Tapered roller bearings have tapered inner and outer ring raceways as well as tapered rollers. They are designed to accommodate combined loads, i.e. simultaneously acting radial and axial loads. The projection lines of the raceways meet at a common point on the bearing axis to provide a true rolling action and therefore low frictional moments during operation.
Tapered roller bearings are rolling element bearings that can support axial forces (i.e., they are good thrust bearings) as well as radial forces.
The inner and outer ring raceways are segments of cones and the rollers are tapered so that the conical surfaces of the raceways, and the roller axes, if projected, would all meet at a common point on the main axis of the bearing. This geometry makes the motion of the cones remain coaxial, with no sliding motion between the raceways and the OD of the rollers.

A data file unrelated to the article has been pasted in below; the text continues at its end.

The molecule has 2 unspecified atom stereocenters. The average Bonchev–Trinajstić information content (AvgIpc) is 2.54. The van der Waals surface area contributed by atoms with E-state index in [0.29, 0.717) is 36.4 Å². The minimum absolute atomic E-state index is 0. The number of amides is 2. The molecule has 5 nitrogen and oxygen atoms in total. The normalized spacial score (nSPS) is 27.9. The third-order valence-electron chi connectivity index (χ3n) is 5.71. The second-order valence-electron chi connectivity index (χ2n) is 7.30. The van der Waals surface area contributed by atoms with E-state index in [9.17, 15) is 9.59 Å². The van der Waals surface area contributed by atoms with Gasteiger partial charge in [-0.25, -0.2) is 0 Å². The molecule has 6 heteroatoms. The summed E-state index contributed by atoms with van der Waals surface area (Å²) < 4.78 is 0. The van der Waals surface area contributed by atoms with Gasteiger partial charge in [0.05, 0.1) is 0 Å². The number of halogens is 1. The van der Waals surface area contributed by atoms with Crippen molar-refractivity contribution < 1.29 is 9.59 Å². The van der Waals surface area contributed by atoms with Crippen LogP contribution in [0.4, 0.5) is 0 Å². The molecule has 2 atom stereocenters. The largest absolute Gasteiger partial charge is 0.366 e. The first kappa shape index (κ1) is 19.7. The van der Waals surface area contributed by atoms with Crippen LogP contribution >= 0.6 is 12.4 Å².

This conical geometry creates a linear contact patch which permits greater loads to be carried than with spherical (ball) bearings, which have point contact. The geometry means that the tangential speeds of the surfaces of each of the rollers are the same as their raceways along the whole length of the contact patch and no differential scrubbing occurs.